Kaiser Health News is reporting that insurers must cover 10 broad categories of care, including emergency services, maternity care, hospital and doctors’ services, mental health and substance abuse care and prescription drugs.
Essential benefit requirements apply to individual and small group plans sold within and outside the new online, state-based exchanges scheduled to launch in 2014. The requirements also apply to benefits provided to those newly eligible for Medicaid coverage. These requirements do not apply to self-insured health plans, which is how most large companies cover their employees.
The final, 149-page rule says insurers must have procedures to allow patients to get “clinically appropriate” prescriptions which are not included on the plan’s list of covered medications. It also retains requirements that insurers offer at least one drug per therapeutic category, or the same number as a state’s benchmark plan, whichever is greater. Many state benchmark plans require at least two drugs per class.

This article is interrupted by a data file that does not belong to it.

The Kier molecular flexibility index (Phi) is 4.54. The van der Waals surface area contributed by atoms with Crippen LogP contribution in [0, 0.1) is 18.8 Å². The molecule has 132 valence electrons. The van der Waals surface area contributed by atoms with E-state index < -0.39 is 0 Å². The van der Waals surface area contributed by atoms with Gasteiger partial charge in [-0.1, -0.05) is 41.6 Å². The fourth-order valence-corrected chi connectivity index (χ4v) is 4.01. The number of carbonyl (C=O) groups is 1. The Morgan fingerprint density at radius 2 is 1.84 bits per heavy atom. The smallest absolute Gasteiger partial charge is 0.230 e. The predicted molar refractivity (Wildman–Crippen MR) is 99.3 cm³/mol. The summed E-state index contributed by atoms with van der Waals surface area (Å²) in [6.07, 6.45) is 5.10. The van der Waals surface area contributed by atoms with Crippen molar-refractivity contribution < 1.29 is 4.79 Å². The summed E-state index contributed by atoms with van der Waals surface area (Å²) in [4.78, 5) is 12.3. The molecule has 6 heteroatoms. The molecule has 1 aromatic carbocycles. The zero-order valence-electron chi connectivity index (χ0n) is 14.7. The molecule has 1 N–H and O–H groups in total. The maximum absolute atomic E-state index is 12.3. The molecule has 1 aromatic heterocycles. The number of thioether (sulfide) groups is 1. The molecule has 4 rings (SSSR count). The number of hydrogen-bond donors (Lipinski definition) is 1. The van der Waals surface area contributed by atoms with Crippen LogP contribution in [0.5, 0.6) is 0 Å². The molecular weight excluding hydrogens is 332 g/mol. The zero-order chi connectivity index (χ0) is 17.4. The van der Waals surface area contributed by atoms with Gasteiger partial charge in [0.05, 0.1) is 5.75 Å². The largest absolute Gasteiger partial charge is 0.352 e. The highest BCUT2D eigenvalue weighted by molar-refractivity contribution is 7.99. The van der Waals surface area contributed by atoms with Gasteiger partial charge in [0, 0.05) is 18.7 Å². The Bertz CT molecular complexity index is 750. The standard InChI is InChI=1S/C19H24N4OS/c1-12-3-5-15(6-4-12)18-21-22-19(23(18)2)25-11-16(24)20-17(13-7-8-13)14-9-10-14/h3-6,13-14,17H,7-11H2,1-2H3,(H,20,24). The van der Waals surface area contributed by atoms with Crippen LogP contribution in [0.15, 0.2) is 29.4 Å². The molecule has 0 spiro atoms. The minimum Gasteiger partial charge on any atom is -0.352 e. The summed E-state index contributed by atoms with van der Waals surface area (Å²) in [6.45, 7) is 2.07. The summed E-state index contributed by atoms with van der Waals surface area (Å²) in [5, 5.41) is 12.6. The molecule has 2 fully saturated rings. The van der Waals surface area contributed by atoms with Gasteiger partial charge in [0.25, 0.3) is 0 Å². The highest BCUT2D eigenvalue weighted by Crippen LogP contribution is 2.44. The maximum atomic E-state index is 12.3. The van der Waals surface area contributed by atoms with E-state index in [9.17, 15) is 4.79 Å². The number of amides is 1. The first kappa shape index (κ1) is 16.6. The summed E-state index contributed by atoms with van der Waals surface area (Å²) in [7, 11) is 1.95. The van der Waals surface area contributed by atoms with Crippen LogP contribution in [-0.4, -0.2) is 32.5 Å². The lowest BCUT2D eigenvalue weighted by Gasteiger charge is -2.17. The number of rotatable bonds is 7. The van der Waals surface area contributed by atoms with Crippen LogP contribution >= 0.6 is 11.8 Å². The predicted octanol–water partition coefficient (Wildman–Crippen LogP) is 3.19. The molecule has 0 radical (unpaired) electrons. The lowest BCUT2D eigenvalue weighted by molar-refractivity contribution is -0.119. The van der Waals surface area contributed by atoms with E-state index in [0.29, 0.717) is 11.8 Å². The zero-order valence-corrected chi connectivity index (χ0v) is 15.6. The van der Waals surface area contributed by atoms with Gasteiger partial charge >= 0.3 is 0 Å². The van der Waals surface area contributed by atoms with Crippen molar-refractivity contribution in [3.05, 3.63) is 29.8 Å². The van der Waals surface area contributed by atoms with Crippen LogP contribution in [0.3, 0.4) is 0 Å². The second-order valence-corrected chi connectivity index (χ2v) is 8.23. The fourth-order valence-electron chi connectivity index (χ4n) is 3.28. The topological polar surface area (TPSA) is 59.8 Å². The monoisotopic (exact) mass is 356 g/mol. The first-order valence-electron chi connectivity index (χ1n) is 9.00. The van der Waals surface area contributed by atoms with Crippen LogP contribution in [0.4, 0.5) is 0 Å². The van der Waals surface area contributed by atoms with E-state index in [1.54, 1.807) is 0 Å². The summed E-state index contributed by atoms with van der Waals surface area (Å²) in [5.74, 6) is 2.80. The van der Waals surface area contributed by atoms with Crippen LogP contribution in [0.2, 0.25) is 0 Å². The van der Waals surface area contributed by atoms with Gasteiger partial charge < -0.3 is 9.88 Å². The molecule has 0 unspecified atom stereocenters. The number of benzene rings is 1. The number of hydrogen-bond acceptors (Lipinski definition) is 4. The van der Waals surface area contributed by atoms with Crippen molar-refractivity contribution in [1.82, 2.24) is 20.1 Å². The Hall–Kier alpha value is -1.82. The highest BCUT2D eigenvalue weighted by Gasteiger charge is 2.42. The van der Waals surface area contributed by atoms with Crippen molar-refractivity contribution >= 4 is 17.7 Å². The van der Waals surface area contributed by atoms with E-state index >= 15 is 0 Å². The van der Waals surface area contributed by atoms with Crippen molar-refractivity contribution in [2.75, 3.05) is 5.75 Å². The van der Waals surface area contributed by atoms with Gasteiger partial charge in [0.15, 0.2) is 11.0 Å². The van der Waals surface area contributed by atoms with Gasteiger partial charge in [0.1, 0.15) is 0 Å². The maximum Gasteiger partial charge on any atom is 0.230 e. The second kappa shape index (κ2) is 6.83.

Advocates had wanted the government to require coverage of a broader range of drugs, but insurers and others said requiring many more would raise premium costs. The final rule says “plans are permitted to go beyond the number of drugs offered by the benchmark.”
The final rule also clarifies that insurers cannot charge consumers a co-pay for a screening colonoscopy, even if a polyp is found and removed. Wednesday’s rule finalizes proposals published in November. Earlier rules allowed states to choose their own benchmark benefit plans.